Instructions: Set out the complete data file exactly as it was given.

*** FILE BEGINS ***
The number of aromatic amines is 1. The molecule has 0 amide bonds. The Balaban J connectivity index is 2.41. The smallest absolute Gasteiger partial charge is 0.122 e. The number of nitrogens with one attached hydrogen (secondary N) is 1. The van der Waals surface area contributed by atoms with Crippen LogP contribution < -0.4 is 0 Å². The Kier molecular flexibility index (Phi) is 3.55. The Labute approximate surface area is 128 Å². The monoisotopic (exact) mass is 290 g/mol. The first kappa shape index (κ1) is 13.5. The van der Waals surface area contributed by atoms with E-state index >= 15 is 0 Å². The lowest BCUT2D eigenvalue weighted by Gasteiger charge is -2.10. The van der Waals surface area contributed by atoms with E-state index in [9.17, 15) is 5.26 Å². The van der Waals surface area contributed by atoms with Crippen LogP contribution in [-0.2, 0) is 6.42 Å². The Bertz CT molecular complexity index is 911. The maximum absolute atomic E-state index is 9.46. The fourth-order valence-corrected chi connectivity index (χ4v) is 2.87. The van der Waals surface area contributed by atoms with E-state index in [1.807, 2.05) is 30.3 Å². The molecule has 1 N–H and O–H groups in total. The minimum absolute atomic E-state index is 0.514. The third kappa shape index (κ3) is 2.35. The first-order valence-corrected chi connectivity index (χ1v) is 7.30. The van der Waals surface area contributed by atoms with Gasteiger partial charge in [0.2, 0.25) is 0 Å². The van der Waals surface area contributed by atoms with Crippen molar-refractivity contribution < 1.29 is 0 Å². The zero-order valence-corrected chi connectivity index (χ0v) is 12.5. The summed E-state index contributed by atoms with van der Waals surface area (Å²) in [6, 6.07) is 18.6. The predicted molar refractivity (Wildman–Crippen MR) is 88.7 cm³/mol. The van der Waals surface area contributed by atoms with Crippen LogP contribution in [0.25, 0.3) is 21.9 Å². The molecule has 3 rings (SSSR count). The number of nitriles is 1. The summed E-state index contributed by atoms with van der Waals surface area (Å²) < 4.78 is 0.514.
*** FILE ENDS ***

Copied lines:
The number of aromatic amines is 1. The molecule has 0 amide bonds. The Balaban J connectivity index is 2.41. The smallest absolute Gasteiger partial charge is 0.122 e. The number of nitrogens with one attached hydrogen (secondary N) is 1. The van der Waals surface area contributed by atoms with Crippen LogP contribution < -0.4 is 0 Å². The Kier molecular flexibility index (Phi) is 3.55. The Labute approximate surface area is 128 Å². The monoisotopic (exact) mass is 290 g/mol. The first kappa shape index (κ1) is 13.5. The van der Waals surface area contributed by atoms with E-state index >= 15 is 0 Å². The lowest BCUT2D eigenvalue weighted by Gasteiger charge is -2.10. The van der Waals surface area contributed by atoms with E-state index in [9.17, 15) is 5.26 Å². The van der Waals surface area contributed by atoms with Crippen LogP contribution in [-0.2, 0) is 6.42 Å². The Bertz CT molecular complexity index is 911. The maximum absolute atomic E-state index is 9.46. The fourth-order valence-corrected chi connectivity index (χ4v) is 2.87. The van der Waals surface area contributed by atoms with E-state index in [1.807, 2.05) is 30.3 Å². The molecule has 1 N–H and O–H groups in total. The minimum absolute atomic E-state index is 0.514. The third kappa shape index (κ3) is 2.35. The first-order valence-corrected chi connectivity index (χ1v) is 7.30. The van der Waals surface area contributed by atoms with Gasteiger partial charge in [0.2, 0.25) is 0 Å². The van der Waals surface area contributed by atoms with Crippen molar-refractivity contribution < 1.29 is 0 Å². The zero-order valence-corrected chi connectivity index (χ0v) is 12.5. The summed E-state index contributed by atoms with van der Waals surface area (Å²) in [6, 6.07) is 18.6. The predicted molar refractivity (Wildman–Crippen MR) is 88.7 cm³/mol. The van der Waals surface area contributed by atoms with Crippen LogP contribution in [0.25, 0.3) is 21.9 Å². The molecule has 3 rings (SSSR count). The number of nitriles is 1. The summed E-state index contributed by atoms with van der Waals surface area (Å²) < 4.78 is 0.514.